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Throughout our series on predictions for the 2020s, we’ve covered a number of important topics marketers should pay attention to. From transparency to experiences to website evolution, loyalty-building and voice-based AI. For our final prediction, we’re tackling the future of social influence and its impact on marketing plans.
In 2019, it was announced that Instagram planned to remove “likes” from its public-facing newsfeed. Twitter is also playing with this concept when they released a beta prototype “twttr” that is putting engagement counts on replies behind a user tap, with the goal being to make Twitter a little friendlier. These moves created a shockwave across the marketing industry and spurred a flurry of philosophical debates on the future of social. Instagram’s CEO stated that removing likes was “about creating a less pressurized environment where people feel comfortable expressing themselves.”
While the late 2000s was social media’s infancy stage, the 2010s only progressed it to toddlerhood. The 2020s will (hopefully) result in a maturing from both consumers and social networking companies on the positive potential and purpose of social.
For the better part of the decade, influencer marketing was largely defined as brands partnering with content producers who have a large following and high engagement metrics. In the 2020s, consumers will be highly skeptical of traditional “influencers.” Marketers will need to define new criteria for what makes someone “influential.” Peer-to-peer influencers and authentic UGC will continue to be highly influential, with 85% of consumers saying friends or family have prompted action.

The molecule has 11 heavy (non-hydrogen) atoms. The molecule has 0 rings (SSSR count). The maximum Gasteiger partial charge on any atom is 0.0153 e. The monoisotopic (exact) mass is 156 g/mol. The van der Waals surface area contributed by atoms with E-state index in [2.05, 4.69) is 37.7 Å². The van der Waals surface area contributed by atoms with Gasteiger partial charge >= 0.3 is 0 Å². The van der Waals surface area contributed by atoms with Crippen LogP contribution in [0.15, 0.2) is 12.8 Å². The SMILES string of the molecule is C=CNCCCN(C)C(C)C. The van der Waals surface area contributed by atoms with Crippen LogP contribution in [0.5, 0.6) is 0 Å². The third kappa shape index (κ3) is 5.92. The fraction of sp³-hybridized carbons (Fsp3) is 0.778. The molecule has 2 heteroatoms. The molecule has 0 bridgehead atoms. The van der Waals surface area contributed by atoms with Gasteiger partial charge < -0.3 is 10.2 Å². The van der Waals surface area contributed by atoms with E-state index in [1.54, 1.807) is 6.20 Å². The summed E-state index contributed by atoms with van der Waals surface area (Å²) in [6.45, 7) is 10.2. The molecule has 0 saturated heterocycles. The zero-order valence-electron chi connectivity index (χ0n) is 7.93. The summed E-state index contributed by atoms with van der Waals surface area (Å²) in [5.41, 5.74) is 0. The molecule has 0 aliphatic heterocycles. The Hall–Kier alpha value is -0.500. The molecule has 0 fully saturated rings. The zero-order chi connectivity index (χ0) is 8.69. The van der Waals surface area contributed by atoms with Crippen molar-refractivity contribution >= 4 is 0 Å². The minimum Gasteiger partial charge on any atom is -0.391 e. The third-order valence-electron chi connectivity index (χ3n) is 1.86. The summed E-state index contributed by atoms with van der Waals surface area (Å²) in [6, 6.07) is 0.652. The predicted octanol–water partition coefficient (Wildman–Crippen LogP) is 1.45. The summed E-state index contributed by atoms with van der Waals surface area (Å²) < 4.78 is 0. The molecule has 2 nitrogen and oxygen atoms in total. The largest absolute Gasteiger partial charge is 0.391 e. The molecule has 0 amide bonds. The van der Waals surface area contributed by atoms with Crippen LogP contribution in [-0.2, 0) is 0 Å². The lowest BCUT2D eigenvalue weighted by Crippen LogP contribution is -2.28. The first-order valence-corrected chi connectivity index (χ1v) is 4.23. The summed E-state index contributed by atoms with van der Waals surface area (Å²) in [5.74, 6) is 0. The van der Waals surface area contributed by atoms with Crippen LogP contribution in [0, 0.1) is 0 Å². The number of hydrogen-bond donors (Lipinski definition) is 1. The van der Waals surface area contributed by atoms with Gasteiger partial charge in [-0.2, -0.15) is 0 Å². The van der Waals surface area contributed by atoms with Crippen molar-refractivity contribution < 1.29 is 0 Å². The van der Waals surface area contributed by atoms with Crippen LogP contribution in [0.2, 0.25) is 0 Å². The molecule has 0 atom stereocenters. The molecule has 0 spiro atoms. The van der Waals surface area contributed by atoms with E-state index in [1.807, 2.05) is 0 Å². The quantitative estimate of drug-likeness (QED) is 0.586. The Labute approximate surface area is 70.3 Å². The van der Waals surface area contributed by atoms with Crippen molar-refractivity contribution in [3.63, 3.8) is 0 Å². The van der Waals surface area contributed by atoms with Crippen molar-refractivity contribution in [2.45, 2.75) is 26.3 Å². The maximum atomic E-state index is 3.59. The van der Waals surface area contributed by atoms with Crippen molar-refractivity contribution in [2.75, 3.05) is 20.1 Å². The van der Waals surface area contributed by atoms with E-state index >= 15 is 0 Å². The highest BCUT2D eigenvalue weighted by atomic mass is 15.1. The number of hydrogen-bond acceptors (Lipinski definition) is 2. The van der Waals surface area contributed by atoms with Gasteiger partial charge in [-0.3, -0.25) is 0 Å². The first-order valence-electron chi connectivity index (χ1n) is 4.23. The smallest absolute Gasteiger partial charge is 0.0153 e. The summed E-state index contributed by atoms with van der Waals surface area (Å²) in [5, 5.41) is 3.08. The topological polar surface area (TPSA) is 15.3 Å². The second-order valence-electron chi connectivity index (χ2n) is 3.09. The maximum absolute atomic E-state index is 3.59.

1) Redefine What “Influence” Means for Your Brand
Being considered influential in the 2020s will be less about how many followers and likes you can garner and more about creating enticing content and building a trusted audience. What are the influencer qualities that will trigger the most awareness or conversion for your brand? While some brands will achieve the best results with the most popular TikTok star, other brands might have the best results with a grassroots marketing effort of getting consumers to recommend your product or service to friends or family members.
2) Create an Influencer “Path to Purchase”
Influence is not a one-size-fits-all term and most of us interact with multiple influencers throughout the customer journey. Map the various influencers a consumer might interact with and how each drives business goals. A consumer could learn about a new product from a blogger, vet its efficacy through product reviews, but not pull the trigger until they see a friend recommend it. Mobilizing peer influencers to create a groundswell of one on one interactions will be critical to conversion.
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